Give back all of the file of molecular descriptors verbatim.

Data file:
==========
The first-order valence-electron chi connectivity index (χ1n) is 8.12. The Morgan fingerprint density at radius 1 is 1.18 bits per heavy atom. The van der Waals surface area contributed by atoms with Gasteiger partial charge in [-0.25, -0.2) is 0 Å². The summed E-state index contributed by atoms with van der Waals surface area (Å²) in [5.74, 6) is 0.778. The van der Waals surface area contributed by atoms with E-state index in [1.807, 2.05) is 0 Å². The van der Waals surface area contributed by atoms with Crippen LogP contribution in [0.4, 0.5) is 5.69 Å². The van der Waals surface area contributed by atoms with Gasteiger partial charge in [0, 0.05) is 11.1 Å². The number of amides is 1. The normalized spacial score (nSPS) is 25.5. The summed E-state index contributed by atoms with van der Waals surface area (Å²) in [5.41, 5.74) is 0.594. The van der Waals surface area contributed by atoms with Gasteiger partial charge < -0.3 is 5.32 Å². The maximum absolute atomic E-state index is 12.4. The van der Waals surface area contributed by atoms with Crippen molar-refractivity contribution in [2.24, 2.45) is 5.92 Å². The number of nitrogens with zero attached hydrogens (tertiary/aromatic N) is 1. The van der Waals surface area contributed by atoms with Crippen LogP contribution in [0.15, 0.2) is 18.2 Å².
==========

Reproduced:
The first-order valence-electron chi connectivity index (χ1n) is 8.12. The Morgan fingerprint density at radius 1 is 1.18 bits per heavy atom. The van der Waals surface area contributed by atoms with Gasteiger partial charge in [-0.25, -0.2) is 0 Å². The summed E-state index contributed by atoms with van der Waals surface area (Å²) in [5.74, 6) is 0.778. The van der Waals surface area contributed by atoms with E-state index in [1.807, 2.05) is 0 Å². The van der Waals surface area contributed by atoms with Crippen LogP contribution in [0.4, 0.5) is 5.69 Å². The van der Waals surface area contributed by atoms with Gasteiger partial charge in [0, 0.05) is 11.1 Å². The number of amides is 1. The normalized spacial score (nSPS) is 25.5. The summed E-state index contributed by atoms with van der Waals surface area (Å²) in [5.41, 5.74) is 0.594. The van der Waals surface area contributed by atoms with Gasteiger partial charge < -0.3 is 5.32 Å². The maximum absolute atomic E-state index is 12.4. The van der Waals surface area contributed by atoms with Crippen molar-refractivity contribution in [2.24, 2.45) is 5.92 Å². The number of nitrogens with zero attached hydrogens (tertiary/aromatic N) is 1. The van der Waals surface area contributed by atoms with Crippen LogP contribution in [0.15, 0.2) is 18.2 Å².